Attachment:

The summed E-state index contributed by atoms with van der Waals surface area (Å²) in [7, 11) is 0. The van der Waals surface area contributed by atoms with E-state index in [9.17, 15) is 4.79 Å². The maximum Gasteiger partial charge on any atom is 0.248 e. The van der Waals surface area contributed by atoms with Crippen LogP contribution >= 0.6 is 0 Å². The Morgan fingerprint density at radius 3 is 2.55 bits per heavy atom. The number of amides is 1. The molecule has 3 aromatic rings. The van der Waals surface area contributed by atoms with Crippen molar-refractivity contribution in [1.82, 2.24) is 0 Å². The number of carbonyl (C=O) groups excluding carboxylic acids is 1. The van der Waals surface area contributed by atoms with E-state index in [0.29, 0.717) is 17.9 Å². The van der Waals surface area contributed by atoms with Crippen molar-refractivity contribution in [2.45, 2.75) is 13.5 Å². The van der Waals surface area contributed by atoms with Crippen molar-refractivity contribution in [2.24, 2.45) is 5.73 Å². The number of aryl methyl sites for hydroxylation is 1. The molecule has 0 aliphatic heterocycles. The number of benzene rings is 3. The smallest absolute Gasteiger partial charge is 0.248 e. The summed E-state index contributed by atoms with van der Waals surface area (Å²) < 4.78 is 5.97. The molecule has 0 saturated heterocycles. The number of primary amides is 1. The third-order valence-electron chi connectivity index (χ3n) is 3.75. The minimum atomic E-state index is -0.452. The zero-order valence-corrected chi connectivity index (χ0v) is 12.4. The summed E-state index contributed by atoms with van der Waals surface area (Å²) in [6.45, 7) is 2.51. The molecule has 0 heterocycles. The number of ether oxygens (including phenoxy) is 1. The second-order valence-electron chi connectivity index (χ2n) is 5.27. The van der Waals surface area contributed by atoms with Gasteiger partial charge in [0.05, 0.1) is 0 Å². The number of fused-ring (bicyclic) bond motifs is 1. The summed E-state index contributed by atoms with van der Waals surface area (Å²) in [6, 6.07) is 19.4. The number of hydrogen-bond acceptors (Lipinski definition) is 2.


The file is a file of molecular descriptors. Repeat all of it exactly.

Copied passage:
The summed E-state index contributed by atoms with van der Waals surface area (Å²) in [7, 11) is 0. The van der Waals surface area contributed by atoms with E-state index in [9.17, 15) is 4.79 Å². The maximum Gasteiger partial charge on any atom is 0.248 e. The van der Waals surface area contributed by atoms with Crippen LogP contribution >= 0.6 is 0 Å². The Morgan fingerprint density at radius 3 is 2.55 bits per heavy atom. The number of amides is 1. The molecule has 3 aromatic rings. The van der Waals surface area contributed by atoms with Crippen molar-refractivity contribution in [1.82, 2.24) is 0 Å². The number of carbonyl (C=O) groups excluding carboxylic acids is 1. The van der Waals surface area contributed by atoms with E-state index in [0.29, 0.717) is 17.9 Å². The van der Waals surface area contributed by atoms with Crippen molar-refractivity contribution in [2.45, 2.75) is 13.5 Å². The van der Waals surface area contributed by atoms with Crippen molar-refractivity contribution in [2.24, 2.45) is 5.73 Å². The number of aryl methyl sites for hydroxylation is 1. The molecule has 0 aliphatic heterocycles. The number of benzene rings is 3. The smallest absolute Gasteiger partial charge is 0.248 e. The summed E-state index contributed by atoms with van der Waals surface area (Å²) < 4.78 is 5.97. The molecule has 0 saturated heterocycles. The number of primary amides is 1. The third-order valence-electron chi connectivity index (χ3n) is 3.75. The minimum atomic E-state index is -0.452. The zero-order valence-corrected chi connectivity index (χ0v) is 12.4. The summed E-state index contributed by atoms with van der Waals surface area (Å²) in [6.45, 7) is 2.51. The molecule has 0 heterocycles. The number of ether oxygens (including phenoxy) is 1. The second-order valence-electron chi connectivity index (χ2n) is 5.27. The van der Waals surface area contributed by atoms with Gasteiger partial charge in [0.05, 0.1) is 0 Å². The number of fused-ring (bicyclic) bond motifs is 1. The summed E-state index contributed by atoms with van der Waals surface area (Å²) in [6, 6.07) is 19.4. The number of hydrogen-bond acceptors (Lipinski definition) is 2.